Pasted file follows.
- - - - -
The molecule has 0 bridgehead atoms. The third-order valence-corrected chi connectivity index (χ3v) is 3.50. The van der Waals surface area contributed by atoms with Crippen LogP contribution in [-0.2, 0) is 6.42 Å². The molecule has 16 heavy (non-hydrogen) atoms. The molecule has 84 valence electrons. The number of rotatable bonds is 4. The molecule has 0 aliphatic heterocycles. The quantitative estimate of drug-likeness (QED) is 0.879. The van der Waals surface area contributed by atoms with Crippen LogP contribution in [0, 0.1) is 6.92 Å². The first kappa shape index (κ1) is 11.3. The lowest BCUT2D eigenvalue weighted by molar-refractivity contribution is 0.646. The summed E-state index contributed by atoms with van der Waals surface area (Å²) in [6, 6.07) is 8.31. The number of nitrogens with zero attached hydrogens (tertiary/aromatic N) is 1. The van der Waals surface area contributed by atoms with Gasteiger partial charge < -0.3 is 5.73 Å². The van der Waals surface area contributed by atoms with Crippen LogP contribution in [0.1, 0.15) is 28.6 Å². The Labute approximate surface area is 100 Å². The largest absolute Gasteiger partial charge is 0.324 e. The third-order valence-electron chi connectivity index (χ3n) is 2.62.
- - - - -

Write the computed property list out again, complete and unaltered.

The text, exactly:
The molecule has 0 bridgehead atoms. The third-order valence-corrected chi connectivity index (χ3v) is 3.50. The van der Waals surface area contributed by atoms with Crippen LogP contribution in [-0.2, 0) is 6.42 Å². The molecule has 16 heavy (non-hydrogen) atoms. The molecule has 84 valence electrons. The number of rotatable bonds is 4. The molecule has 0 aliphatic heterocycles. The quantitative estimate of drug-likeness (QED) is 0.879. The van der Waals surface area contributed by atoms with Crippen LogP contribution in [0, 0.1) is 6.92 Å². The first kappa shape index (κ1) is 11.3. The lowest BCUT2D eigenvalue weighted by molar-refractivity contribution is 0.646. The summed E-state index contributed by atoms with van der Waals surface area (Å²) in [6, 6.07) is 8.31. The number of nitrogens with zero attached hydrogens (tertiary/aromatic N) is 1. The van der Waals surface area contributed by atoms with Gasteiger partial charge < -0.3 is 5.73 Å². The van der Waals surface area contributed by atoms with Crippen LogP contribution in [0.1, 0.15) is 28.6 Å². The Labute approximate surface area is 100 Å². The largest absolute Gasteiger partial charge is 0.324 e. The third-order valence-electron chi connectivity index (χ3n) is 2.62.